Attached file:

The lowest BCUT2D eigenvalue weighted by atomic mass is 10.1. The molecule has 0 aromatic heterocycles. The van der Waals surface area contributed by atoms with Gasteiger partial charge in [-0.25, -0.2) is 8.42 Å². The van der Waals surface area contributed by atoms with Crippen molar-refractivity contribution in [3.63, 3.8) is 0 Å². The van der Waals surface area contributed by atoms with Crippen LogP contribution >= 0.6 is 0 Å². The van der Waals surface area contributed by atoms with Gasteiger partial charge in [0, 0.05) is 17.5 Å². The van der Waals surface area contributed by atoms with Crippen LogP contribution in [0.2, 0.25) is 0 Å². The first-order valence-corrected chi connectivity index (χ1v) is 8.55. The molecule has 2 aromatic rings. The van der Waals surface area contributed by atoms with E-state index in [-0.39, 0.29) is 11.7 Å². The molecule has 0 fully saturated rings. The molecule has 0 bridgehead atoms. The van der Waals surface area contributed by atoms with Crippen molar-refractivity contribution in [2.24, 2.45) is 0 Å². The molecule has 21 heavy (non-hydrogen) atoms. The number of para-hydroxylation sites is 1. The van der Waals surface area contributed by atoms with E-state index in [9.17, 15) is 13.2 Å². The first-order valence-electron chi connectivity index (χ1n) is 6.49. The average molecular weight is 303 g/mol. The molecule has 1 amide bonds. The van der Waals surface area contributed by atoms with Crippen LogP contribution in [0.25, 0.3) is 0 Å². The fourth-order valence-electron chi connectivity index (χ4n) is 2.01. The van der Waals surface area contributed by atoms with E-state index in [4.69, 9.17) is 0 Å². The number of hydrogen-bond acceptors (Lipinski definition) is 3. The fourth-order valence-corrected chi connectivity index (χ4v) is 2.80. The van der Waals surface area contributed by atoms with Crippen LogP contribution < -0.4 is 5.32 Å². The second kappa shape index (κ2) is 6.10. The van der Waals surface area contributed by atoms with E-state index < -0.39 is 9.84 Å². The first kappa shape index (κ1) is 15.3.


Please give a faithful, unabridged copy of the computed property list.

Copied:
The lowest BCUT2D eigenvalue weighted by atomic mass is 10.1. The molecule has 0 aromatic heterocycles. The van der Waals surface area contributed by atoms with Gasteiger partial charge in [-0.25, -0.2) is 8.42 Å². The van der Waals surface area contributed by atoms with Crippen molar-refractivity contribution in [3.63, 3.8) is 0 Å². The van der Waals surface area contributed by atoms with Crippen LogP contribution >= 0.6 is 0 Å². The van der Waals surface area contributed by atoms with Gasteiger partial charge in [0, 0.05) is 17.5 Å². The van der Waals surface area contributed by atoms with Crippen LogP contribution in [0.2, 0.25) is 0 Å². The first-order valence-corrected chi connectivity index (χ1v) is 8.55. The molecule has 2 aromatic rings. The van der Waals surface area contributed by atoms with E-state index in [-0.39, 0.29) is 11.7 Å². The molecule has 0 fully saturated rings. The molecule has 0 bridgehead atoms. The van der Waals surface area contributed by atoms with Crippen molar-refractivity contribution in [2.24, 2.45) is 0 Å². The molecule has 21 heavy (non-hydrogen) atoms. The number of para-hydroxylation sites is 1. The van der Waals surface area contributed by atoms with E-state index in [9.17, 15) is 13.2 Å². The first-order valence-electron chi connectivity index (χ1n) is 6.49. The average molecular weight is 303 g/mol. The molecule has 1 amide bonds. The van der Waals surface area contributed by atoms with Crippen LogP contribution in [0.25, 0.3) is 0 Å². The fourth-order valence-electron chi connectivity index (χ4n) is 2.01. The van der Waals surface area contributed by atoms with E-state index in [4.69, 9.17) is 0 Å². The number of hydrogen-bond acceptors (Lipinski definition) is 3. The fourth-order valence-corrected chi connectivity index (χ4v) is 2.80. The van der Waals surface area contributed by atoms with Crippen LogP contribution < -0.4 is 5.32 Å². The second kappa shape index (κ2) is 6.10. The van der Waals surface area contributed by atoms with E-state index < -0.39 is 9.84 Å². The first kappa shape index (κ1) is 15.3.